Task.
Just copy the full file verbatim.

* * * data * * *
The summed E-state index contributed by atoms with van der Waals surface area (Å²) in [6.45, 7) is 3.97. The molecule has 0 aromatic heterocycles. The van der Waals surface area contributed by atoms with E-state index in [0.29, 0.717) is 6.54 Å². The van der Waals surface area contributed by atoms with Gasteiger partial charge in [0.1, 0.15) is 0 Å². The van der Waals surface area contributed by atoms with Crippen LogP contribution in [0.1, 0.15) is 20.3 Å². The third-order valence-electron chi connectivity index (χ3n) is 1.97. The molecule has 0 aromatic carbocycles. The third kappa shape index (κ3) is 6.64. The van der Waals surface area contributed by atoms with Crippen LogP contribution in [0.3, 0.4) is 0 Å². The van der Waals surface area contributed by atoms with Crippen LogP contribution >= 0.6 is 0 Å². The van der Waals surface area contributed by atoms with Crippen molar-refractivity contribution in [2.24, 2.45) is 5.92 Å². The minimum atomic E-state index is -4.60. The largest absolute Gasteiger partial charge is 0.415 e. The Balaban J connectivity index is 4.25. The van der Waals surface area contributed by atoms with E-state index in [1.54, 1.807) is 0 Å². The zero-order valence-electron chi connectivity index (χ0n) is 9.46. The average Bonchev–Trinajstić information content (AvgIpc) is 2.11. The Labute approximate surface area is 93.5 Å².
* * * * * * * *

The summed E-state index contributed by atoms with van der Waals surface area (Å²) in [6.45, 7) is 3.97. The molecule has 0 aromatic heterocycles. The van der Waals surface area contributed by atoms with E-state index in [0.29, 0.717) is 6.54 Å². The van der Waals surface area contributed by atoms with Gasteiger partial charge in [0.1, 0.15) is 0 Å². The van der Waals surface area contributed by atoms with Crippen LogP contribution in [0.1, 0.15) is 20.3 Å². The third-order valence-electron chi connectivity index (χ3n) is 1.97. The molecule has 0 aromatic carbocycles. The third kappa shape index (κ3) is 6.64. The van der Waals surface area contributed by atoms with Crippen LogP contribution in [0.3, 0.4) is 0 Å². The van der Waals surface area contributed by atoms with Crippen LogP contribution >= 0.6 is 0 Å². The van der Waals surface area contributed by atoms with Crippen molar-refractivity contribution in [2.24, 2.45) is 5.92 Å². The minimum atomic E-state index is -4.60. The largest absolute Gasteiger partial charge is 0.415 e. The Balaban J connectivity index is 4.25. The van der Waals surface area contributed by atoms with E-state index in [1.54, 1.807) is 0 Å². The zero-order valence-electron chi connectivity index (χ0n) is 9.46. The average Bonchev–Trinajstić information content (AvgIpc) is 2.11. The Labute approximate surface area is 93.5 Å².